So Don Charisma did an opinion piece about gun control, from the perspective of mostly living in the UK, that got me thinking about a few things, mostly how Americans are perceived in many parts of the world, kind of as a cartoon stereotype based on mediated reality, where we are all about our guns, big cars, and surviving our crime infested neighborhoods. That perception of reality is right off our televisions and piped into our homes daily. Many Americans ourselves believe that stereotype. The news is rather relentless about promoting it.
Needless to say, I am a big fan of gun rights, mostly because of that word “control.” Kind of woven into the American psyche is this strong resistance to the idea of control. We’re a country founded on the precise opposite of control, on resistance and freedom and this idea that nobody, especially our government, is qualified or authorized to make decisions for us, to regulate and control our behavior. Our government exists at the consent of the governed, a kind of moral authority that we believe can and should be revoked any time they prove themselves unworthy.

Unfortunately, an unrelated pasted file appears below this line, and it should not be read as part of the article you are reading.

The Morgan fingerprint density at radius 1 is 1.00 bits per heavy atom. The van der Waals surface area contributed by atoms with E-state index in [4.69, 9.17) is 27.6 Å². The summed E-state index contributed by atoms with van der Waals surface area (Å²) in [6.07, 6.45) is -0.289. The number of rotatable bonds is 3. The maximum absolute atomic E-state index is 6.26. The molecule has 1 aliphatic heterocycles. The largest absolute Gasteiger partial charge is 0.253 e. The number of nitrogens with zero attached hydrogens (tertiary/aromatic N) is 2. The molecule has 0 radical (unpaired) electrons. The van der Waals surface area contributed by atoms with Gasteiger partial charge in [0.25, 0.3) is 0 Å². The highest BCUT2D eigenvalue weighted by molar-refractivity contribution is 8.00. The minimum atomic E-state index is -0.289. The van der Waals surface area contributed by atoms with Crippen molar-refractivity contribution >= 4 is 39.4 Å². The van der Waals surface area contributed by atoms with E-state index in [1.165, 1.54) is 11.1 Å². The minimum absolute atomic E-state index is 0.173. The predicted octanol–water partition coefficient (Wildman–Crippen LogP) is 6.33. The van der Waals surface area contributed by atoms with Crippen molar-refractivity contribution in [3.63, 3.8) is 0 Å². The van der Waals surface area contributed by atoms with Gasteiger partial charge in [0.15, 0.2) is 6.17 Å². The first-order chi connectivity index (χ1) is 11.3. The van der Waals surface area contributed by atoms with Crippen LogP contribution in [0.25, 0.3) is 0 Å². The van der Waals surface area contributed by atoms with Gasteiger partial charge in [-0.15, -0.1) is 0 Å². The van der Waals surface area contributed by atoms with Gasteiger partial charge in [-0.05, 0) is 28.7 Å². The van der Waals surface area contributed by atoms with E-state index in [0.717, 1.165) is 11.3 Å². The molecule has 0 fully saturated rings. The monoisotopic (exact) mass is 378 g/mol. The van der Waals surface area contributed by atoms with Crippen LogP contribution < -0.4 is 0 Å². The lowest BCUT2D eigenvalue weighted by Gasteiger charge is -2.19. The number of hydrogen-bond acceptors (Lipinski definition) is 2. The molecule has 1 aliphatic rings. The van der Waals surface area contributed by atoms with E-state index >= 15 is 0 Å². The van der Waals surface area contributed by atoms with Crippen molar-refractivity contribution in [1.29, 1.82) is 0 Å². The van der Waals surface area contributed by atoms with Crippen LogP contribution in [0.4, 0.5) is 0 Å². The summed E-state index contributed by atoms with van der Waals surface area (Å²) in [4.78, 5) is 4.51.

They have frequently proven themselves unworthy, all throughout our history.
Right, left, religious, atheist, anarchist, we all share this value, this ideal that is ingrained in our psyche, this resistance to authoritarian anything. It manifests itself differently depending on ideology and pet peeves and issues, but that is still the essence of who we are as a people. Listen to the Fems, “get your laws off my body” or the LGBT advocates “get your religion off my marriage” or the cop protestors “get your government authority off my streets.” Down the spectrum we have “you’ll pry my gun out of my cold dead fingers” and “shrink government” or “drown it in the bathtub entirely.”
Americans are not big fans of partial freedom, in fact, the whole idea of “partial freedom” sounds like a complete oxymoron to most of us.